My go too for subtle changes influencing the context of the adventure would be something like converting B7 Rahasia from B/X to AD&D and suddenly, all the elven warriors are immune to charm and sleep spells, making the process of capturing them alive far more onerous.

  8. Joseph Lewis says:

    I appreciate all the discussion here. One final thought: I am not a publishing house, I am just a guy who writes game stuff in his free time for fun. Sometimes I try very hard to make very good things. But sometimes I just want to fart out a fun little thing because it was fun to write, and fun for my players, and I thought it would be fun for you.

    I was not expecting Bryce to review this (or any of the other “tiny tombs” I am making). I was not expecting anyone to care at all, quite frankly. I was just trying to spread a little fun!

    • DP says:

      You’ve got some real gall to publish something that doesn’t meet literally every single subjective playstyle and individual preference! How dare you not be perfect!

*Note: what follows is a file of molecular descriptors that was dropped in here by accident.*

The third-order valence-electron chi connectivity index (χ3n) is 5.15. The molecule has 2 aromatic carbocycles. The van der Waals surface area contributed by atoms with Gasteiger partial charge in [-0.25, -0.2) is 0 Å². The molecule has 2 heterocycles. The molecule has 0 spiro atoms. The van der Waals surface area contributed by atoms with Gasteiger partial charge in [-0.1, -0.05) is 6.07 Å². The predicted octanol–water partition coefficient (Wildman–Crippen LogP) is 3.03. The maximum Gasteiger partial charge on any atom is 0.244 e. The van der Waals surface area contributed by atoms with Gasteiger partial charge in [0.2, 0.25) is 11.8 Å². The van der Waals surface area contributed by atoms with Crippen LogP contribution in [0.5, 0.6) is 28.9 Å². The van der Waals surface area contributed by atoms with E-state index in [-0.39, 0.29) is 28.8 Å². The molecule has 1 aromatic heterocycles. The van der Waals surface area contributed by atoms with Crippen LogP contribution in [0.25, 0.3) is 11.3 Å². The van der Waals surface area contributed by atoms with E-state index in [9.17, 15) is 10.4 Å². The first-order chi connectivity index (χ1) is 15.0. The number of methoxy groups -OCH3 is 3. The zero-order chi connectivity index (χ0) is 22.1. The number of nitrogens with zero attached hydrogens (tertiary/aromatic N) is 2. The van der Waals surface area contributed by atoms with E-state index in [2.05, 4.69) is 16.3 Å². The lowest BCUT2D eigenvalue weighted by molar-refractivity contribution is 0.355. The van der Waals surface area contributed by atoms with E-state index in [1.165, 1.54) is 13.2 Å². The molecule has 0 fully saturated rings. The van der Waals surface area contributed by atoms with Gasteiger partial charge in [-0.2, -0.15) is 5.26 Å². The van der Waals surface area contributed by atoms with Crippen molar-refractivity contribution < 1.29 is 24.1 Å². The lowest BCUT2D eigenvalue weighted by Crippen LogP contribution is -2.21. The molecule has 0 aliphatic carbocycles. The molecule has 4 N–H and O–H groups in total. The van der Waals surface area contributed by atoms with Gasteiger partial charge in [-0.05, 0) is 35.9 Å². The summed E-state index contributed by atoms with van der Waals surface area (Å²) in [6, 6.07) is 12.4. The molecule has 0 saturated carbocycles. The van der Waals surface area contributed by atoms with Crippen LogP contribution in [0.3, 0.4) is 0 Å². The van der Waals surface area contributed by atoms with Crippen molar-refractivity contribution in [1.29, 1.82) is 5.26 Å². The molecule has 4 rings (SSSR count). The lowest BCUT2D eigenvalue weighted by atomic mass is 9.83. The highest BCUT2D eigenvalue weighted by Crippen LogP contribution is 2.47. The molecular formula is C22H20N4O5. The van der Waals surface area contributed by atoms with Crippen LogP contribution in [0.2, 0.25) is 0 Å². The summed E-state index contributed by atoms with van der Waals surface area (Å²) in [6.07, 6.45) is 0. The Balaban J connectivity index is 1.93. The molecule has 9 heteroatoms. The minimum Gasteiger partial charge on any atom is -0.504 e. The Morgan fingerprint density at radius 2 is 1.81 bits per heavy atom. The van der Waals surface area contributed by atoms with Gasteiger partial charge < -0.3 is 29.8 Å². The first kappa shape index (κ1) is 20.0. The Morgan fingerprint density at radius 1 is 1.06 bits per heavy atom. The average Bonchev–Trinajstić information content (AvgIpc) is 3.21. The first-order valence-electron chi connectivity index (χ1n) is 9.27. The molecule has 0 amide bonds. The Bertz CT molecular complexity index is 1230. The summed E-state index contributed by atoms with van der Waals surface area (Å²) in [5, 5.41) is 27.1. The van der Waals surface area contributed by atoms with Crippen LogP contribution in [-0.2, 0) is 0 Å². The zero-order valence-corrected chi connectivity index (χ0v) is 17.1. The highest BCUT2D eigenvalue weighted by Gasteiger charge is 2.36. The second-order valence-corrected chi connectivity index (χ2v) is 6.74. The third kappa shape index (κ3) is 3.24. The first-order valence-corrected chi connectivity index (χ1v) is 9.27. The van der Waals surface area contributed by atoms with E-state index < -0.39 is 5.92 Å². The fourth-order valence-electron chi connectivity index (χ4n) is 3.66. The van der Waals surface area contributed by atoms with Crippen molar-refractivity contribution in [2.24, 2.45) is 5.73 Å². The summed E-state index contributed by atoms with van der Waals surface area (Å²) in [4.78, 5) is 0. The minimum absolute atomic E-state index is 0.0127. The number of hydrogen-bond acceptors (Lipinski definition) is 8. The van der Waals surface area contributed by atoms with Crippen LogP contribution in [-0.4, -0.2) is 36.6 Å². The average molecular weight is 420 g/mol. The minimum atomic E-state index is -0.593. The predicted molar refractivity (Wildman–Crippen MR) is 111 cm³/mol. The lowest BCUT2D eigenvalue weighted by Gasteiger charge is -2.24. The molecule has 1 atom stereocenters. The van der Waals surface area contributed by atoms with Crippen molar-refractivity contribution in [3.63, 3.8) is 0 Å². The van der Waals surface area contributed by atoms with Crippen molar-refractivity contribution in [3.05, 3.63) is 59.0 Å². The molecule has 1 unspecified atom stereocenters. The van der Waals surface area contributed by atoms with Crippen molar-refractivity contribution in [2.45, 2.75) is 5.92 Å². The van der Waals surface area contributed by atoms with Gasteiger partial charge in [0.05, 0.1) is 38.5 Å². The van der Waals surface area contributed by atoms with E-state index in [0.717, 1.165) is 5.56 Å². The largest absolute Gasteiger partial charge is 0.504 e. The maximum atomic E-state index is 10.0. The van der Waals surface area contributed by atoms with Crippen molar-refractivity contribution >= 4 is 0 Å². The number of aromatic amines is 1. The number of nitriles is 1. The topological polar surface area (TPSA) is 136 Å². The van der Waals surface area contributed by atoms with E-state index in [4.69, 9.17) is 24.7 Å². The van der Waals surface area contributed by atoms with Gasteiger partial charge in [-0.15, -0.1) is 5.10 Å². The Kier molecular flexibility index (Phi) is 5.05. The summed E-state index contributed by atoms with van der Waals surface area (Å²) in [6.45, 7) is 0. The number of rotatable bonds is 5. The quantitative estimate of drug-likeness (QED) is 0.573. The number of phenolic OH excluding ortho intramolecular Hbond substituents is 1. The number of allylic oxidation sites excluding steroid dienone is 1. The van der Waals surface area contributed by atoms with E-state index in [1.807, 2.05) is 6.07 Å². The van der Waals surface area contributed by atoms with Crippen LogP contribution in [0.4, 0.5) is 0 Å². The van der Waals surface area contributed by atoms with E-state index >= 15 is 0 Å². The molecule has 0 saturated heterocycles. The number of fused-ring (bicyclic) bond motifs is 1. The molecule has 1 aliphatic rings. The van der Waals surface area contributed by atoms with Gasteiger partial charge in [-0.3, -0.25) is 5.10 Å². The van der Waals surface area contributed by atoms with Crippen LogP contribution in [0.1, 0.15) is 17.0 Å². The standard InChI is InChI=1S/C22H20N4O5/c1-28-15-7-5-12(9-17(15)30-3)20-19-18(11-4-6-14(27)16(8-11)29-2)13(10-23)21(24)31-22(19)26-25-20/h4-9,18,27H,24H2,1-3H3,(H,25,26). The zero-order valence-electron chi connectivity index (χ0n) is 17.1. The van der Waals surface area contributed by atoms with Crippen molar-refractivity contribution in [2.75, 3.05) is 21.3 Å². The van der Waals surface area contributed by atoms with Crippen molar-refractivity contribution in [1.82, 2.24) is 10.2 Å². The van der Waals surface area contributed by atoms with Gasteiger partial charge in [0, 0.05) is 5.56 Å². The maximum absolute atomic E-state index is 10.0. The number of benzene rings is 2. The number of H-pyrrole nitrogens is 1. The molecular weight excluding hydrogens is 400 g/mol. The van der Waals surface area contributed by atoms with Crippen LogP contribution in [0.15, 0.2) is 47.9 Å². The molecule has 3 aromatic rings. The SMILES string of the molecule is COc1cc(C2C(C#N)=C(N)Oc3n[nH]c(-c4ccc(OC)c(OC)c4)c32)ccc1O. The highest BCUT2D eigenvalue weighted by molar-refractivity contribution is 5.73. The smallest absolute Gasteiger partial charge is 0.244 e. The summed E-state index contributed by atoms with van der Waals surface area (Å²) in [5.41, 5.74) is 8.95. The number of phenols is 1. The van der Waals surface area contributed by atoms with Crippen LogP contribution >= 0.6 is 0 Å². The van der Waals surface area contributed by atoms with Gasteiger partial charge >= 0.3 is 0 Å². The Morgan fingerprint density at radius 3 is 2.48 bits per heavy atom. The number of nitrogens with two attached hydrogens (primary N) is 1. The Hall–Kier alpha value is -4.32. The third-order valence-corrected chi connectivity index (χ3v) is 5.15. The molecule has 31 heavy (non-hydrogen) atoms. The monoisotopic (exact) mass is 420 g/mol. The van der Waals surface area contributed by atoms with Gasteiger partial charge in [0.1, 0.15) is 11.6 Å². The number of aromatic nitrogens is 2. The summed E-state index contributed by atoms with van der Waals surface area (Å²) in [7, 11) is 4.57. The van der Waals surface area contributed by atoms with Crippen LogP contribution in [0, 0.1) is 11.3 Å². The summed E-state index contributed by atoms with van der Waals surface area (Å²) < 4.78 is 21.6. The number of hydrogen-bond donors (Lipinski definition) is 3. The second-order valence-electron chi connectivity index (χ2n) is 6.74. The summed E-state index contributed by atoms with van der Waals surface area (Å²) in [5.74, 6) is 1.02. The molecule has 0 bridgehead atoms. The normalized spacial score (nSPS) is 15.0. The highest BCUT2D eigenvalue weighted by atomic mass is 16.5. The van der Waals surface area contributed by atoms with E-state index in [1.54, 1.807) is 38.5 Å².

• Joe says:

      Thanks for sharing these little dungeons with us! I enjoyed hearing more about your work on the Between Two Cairns podcast.

      • Joseph Lewis says:

        You’re super welcome! And yeah, I have had a lot of fun on the podcast circuit, I hope they have me back!

        • Anonymous says:

          That is a good idea. You could ask them what Melan did to be considered problematic and a bigot, since they mentioned that but have refused to elaborate.

          • Mister Booze says:

            deadnaming Jennell Jaquays

          • Anonymous says:

            Then why not state that in the podcast. Oh, what’s that? Because destroying someone’s reputation based on a single instance (that also did not occur FWIW) is illegal? Well why didn’t you say so before?

            You idiots can’t even keep your own lies straight.

        • Lofty Heretic says:

          “deadname”. LOLOLOLOL

    • Anonymous says: